We then visited the city’s castle and accompanying museum, the major tourist attraction of the city.
The museum had both battle and historical artifacts and displays as well as archaeological and ethnographic (coins, pottery, glass, etc). A security guard even specifically led us to a room full of antique glass to make sure we didn’t skip it. Our day finished at a famous ice cream place called Rumeli Pastanesi, where I dove into a coffee and chocolate cone. In addition to its ice cream (dondurma) this place also sells famed jams and preserves, both if which often contain mastic, the famous sticky stuff in these parts.
In all, Çeşme made for a good day trip with a bit of history sprinkled alongside relaxing with friends.
For curious minds regarding the Halloween festivities, I was a blank attendance sheet one night, a poor attempt at Fulbright Turkey ETA humor, and Frida Kahlo the next, an easy costume for someone with a wardrobe and eyebrows like mine.
Winter has truly arrived here in Kirikkale. Frigid temperatures and a blanket of snow have descended on the city, prompting my hibernation and hot plate to go into full gear– roads haven’t been plowed and a trip down the street to the grocery store seemed daunting and fraught with slip-potential.
I decided to make do with what little I had stocked up in the ol’ mutfak (kitchen) and devised a “chicken freekah soup,” blending the fabulous Palestinian standard shurba al-farik with hints of the chicken noodle soup of my childhood (basically just that there are carrots). A simple and delicious one pot dinner that’s a little funk, a little familiar, and a surprising amount of flavor.
For those who have yet to be acquainted with the Arab staple turned cult favorite gracing many “supergrain” lists, freekah refers to roasted cracked green wheat. The name comes from the Arabic root f-r-k, to rub, referring to the thrashing process it undergoes during production. It is a standard grain found most commonly in the cooking of the Levant and Egypt, though it has recently found new life in chef’s kitchens across the globe. High in fiber and low on the glycemic index, with a delightfully chewy texture similar to pilavlik bulgur, it also is a lovely addition to salads, or on its own as a side dish with poultry or lamb. In any event, it’s freek-in awesome.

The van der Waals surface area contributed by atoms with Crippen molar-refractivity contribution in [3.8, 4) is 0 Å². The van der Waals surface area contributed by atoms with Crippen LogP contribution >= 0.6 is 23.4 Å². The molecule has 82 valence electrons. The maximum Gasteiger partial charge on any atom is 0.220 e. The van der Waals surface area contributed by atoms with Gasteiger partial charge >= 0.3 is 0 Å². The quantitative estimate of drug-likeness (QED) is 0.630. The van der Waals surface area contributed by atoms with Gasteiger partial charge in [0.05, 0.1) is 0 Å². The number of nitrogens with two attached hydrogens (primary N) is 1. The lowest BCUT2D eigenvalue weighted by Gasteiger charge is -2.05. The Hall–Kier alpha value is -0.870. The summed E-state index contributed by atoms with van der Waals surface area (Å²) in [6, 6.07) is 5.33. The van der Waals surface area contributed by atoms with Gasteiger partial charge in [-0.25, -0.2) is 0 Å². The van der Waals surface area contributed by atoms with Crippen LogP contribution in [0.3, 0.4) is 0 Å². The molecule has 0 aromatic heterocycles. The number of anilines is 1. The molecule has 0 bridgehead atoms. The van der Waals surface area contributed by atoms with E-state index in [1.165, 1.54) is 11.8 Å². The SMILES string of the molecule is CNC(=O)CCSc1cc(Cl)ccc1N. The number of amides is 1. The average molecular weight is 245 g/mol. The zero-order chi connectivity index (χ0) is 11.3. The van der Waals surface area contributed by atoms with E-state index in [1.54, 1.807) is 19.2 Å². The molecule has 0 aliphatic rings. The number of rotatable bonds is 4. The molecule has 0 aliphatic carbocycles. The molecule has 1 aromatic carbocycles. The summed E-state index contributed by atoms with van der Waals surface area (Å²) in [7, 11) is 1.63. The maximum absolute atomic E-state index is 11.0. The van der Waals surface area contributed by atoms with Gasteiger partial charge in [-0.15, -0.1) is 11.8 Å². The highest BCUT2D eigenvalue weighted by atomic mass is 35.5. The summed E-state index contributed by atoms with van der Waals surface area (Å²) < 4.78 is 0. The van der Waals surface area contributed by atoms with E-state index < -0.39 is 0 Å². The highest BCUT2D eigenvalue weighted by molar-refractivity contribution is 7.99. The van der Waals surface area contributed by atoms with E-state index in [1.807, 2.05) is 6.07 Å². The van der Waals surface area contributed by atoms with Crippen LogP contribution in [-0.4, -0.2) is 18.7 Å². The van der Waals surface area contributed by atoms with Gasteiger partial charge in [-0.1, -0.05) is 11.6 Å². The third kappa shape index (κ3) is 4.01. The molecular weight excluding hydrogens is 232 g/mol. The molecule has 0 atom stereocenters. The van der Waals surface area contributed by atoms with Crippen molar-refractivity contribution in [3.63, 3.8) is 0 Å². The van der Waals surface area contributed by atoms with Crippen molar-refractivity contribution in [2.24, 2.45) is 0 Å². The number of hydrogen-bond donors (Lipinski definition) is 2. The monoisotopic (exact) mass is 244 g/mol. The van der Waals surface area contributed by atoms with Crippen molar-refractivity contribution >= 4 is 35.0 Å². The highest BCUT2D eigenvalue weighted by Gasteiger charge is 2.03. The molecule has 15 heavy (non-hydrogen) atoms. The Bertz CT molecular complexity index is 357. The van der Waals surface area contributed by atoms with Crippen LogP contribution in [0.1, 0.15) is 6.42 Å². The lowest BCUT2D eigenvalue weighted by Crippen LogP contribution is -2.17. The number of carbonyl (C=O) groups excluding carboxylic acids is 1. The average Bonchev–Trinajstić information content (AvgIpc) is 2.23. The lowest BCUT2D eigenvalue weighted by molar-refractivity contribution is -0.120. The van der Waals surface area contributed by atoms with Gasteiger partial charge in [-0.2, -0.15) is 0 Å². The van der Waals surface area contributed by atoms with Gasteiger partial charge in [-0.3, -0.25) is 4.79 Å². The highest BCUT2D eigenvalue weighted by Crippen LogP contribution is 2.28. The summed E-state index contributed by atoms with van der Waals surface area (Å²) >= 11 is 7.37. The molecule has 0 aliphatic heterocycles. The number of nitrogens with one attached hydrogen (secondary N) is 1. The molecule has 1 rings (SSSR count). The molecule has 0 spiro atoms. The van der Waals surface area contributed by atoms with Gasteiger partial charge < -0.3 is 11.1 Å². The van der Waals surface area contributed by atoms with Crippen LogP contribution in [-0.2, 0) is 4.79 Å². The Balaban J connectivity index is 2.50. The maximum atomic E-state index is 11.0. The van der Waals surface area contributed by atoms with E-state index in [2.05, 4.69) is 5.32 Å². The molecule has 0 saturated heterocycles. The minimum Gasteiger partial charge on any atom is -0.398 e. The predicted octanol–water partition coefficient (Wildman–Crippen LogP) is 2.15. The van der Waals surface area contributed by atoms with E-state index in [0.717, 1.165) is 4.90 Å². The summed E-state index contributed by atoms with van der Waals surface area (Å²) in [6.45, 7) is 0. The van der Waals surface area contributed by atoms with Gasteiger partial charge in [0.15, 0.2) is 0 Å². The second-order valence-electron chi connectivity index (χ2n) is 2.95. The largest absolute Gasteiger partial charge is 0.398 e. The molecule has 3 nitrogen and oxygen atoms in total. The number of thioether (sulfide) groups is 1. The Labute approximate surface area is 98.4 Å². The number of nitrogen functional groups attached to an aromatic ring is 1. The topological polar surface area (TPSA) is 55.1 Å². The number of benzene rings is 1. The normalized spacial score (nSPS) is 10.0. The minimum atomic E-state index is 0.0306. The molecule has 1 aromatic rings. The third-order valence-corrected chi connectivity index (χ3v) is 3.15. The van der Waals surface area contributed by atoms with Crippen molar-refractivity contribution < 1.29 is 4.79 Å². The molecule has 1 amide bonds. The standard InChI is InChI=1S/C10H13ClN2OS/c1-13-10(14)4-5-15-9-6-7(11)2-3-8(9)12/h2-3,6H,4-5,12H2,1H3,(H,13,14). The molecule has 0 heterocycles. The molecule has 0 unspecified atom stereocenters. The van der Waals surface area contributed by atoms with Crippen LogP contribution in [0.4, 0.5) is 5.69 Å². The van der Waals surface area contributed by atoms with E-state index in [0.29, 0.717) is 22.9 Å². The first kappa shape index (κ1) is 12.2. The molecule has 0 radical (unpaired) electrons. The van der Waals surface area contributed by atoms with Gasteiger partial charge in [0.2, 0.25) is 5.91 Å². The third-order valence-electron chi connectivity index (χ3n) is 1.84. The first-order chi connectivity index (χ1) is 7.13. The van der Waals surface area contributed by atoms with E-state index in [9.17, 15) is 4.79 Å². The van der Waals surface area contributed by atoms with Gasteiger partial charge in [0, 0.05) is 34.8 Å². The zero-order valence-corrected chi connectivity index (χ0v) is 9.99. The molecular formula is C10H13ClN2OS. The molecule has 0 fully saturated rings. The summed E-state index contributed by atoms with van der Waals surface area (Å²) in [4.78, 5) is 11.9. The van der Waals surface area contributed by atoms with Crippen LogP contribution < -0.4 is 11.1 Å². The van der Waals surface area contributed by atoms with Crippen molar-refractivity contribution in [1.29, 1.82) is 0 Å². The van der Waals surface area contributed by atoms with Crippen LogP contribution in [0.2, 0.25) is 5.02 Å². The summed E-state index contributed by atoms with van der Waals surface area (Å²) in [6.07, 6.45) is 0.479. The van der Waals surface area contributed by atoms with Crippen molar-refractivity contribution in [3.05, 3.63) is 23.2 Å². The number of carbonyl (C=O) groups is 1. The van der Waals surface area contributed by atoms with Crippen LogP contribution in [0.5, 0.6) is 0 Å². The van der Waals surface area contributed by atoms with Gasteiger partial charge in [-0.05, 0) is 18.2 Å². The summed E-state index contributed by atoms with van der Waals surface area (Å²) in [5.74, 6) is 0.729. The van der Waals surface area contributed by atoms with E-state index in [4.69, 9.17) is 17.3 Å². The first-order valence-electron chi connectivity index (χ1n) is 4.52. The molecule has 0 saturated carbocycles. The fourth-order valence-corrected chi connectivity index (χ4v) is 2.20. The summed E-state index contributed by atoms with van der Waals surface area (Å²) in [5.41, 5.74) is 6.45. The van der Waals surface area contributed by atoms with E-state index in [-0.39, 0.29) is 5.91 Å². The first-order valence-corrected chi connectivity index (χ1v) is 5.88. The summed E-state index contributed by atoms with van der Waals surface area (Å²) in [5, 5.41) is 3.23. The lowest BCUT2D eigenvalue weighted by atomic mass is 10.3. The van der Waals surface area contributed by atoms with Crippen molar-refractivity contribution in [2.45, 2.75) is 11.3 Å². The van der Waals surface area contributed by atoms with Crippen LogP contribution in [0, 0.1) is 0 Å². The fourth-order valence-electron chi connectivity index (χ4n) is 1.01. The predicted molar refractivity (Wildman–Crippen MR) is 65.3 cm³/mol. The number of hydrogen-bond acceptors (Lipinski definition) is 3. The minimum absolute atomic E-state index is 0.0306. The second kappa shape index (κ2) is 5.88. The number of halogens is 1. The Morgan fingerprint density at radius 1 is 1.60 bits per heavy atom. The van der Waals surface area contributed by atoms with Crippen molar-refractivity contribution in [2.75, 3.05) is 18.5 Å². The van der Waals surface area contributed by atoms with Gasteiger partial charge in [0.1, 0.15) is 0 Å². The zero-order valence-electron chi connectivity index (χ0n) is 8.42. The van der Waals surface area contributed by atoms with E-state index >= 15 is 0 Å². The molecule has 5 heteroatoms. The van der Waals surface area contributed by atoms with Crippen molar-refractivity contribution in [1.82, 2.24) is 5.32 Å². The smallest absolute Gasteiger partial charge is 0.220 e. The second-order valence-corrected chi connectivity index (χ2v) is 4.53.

One chicken breast
1 cup freekah, rinsed
Garlic (to taste, I minced 4 small cloves)
Thyme or Zaatar
Gently sauté the onions and garlic in olive oil, then add carrots. After a few minutes add the freekah and stir continuously for a few minutes, to toast it. Add water and bring to a boil. After boiling for 5-10 minutes, add the chicken to poach it. When cooked, remove and shred using two forks. Return to pot. Season with lemon juice and healthy scoops of dried mint and zaatar (or any selection of fresh herbs you may have on hand). If you like,(I love!) serve hot with a dollop of plain yogurt.
Snuggle up with the bowl and a book, and you’ll forget the snow outside.
Afiyet olsun! Sahtein! Enjoy!
This meal combines tastes and adapted recipes from the Maghreb to the Levant to Anatolia.
Nohutlu pilav, or rice with chickpeas, is a street and home cooked staple, often served with boiled shredded chicken. Because I used canned chickpeas, I began by preparing the rice and then added the chickpeas on top towards the end of the rice’s preparation. As with just about all of my recipes, serving size and ingredient quantities are highly adjustable according to taste.
Rice (any form will do, while “baldo” is most common here for this dish)
Chickpeas (canned, about 1/3 less than amount of rice used)
Butter (about a tablespoon)
Chicken bouillon cube, crushed (optional, commonly used to flavor the rice)
Salt and black pepper, to taste.
Plain Yogurt (optional)
Melt the butter in a pot, add rinsed rice and stir continuously for 1-3 minutes. Add water, bring to a boil and then simmer with closed lid until all water has been absorbed. Do not stir. Add chickpeas and incorporate them into rice by fluffing with a fork. Season with salt and pepper.
Serve with a healthy dollop of plain yogurt.
Peasant Salad ; Modified Fatoosh/ Çoban Salatası
This salad is either a classic Lebanese fatoosh salad without the requisite toasted pita bread pieces, or a Turkish çoban salatası with the addition of spices to the dressing. Either way, the name and tradition of both is that of a peasant salad, a gloriously easy hodgepodge that can include whatever vegetables one may have on hand. I especially love adding purslane (bakhleeh in Arabic, semizotu in Turkish) when available. I try to use an even amount of each vegetable (i.e. one tomato, one cucumber….). Based on preference, vegetables can either be roughly chopped, as in the Arab style, or diced, a la turca.
Green pepper, chopped and de-seeded
Fresh mint, chopped (Optional. I used about a tablespoon of dried mint instead)
Salt and pepper to taste (optional)
Combine all ingredients. Boom.
I have never been to Morocco nor had these carrots served to me by a Moroccan. The recipe is actually a modification of a dish made for me by a Lebanese roommate in Beirut. Numerous adaptations abound online under names like “Moroccan carrot salad.” This is a great, quick, easy way to add some veggies with a unique flavor spectrum to a meal. They can be served hot or at room temperature, and make an excellent meze, in my opinion.
washed, peeled, sliced, and boiled or steamed until tender but not squishy
Lots of cumin
Turkish crushed red pepper flakes
Salt, to taste